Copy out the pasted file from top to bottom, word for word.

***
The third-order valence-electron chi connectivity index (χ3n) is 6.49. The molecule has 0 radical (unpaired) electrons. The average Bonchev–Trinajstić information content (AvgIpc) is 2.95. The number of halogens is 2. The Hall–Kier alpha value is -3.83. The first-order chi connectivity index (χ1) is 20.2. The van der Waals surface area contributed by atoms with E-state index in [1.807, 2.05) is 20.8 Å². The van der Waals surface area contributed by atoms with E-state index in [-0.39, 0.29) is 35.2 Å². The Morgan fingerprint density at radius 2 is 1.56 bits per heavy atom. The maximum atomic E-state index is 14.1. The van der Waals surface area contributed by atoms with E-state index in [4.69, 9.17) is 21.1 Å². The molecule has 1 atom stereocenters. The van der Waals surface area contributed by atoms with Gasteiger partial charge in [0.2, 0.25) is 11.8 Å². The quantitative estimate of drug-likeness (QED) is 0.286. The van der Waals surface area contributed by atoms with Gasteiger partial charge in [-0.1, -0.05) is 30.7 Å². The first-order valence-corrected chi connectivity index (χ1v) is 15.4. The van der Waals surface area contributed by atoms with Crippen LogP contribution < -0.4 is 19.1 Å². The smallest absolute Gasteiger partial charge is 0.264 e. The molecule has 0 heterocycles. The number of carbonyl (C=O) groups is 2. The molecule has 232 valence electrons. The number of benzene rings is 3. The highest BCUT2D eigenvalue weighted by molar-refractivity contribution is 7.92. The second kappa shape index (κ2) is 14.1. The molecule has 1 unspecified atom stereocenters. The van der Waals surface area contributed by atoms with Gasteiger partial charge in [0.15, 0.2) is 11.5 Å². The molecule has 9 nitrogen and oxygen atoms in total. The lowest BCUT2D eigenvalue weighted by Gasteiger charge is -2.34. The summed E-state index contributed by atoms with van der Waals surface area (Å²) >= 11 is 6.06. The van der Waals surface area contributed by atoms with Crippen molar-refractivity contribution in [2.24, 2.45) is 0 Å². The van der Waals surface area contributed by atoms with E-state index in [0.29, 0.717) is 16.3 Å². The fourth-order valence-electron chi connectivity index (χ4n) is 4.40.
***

The third-order valence-electron chi connectivity index (χ3n) is 6.49. The molecule has 0 radical (unpaired) electrons. The average Bonchev–Trinajstić information content (AvgIpc) is 2.95. The number of halogens is 2. The Hall–Kier alpha value is -3.83. The first-order chi connectivity index (χ1) is 20.2. The van der Waals surface area contributed by atoms with E-state index in [1.807, 2.05) is 20.8 Å². The van der Waals surface area contributed by atoms with E-state index in [-0.39, 0.29) is 35.2 Å². The Morgan fingerprint density at radius 2 is 1.56 bits per heavy atom. The maximum atomic E-state index is 14.1. The van der Waals surface area contributed by atoms with E-state index in [4.69, 9.17) is 21.1 Å². The molecule has 1 atom stereocenters. The van der Waals surface area contributed by atoms with Gasteiger partial charge in [0.2, 0.25) is 11.8 Å². The quantitative estimate of drug-likeness (QED) is 0.286. The van der Waals surface area contributed by atoms with Gasteiger partial charge in [-0.1, -0.05) is 30.7 Å². The first-order valence-corrected chi connectivity index (χ1v) is 15.4. The van der Waals surface area contributed by atoms with Crippen LogP contribution < -0.4 is 19.1 Å². The smallest absolute Gasteiger partial charge is 0.264 e. The molecule has 0 heterocycles. The number of carbonyl (C=O) groups is 2. The molecule has 232 valence electrons. The number of benzene rings is 3. The highest BCUT2D eigenvalue weighted by molar-refractivity contribution is 7.92. The second kappa shape index (κ2) is 14.1. The molecule has 1 unspecified atom stereocenters. The van der Waals surface area contributed by atoms with Gasteiger partial charge in [0.15, 0.2) is 11.5 Å². The molecule has 9 nitrogen and oxygen atoms in total. The lowest BCUT2D eigenvalue weighted by Gasteiger charge is -2.34. The summed E-state index contributed by atoms with van der Waals surface area (Å²) >= 11 is 6.06. The van der Waals surface area contributed by atoms with Crippen molar-refractivity contribution in [2.24, 2.45) is 0 Å². The van der Waals surface area contributed by atoms with E-state index in [0.29, 0.717) is 16.3 Å². The fourth-order valence-electron chi connectivity index (χ4n) is 4.40.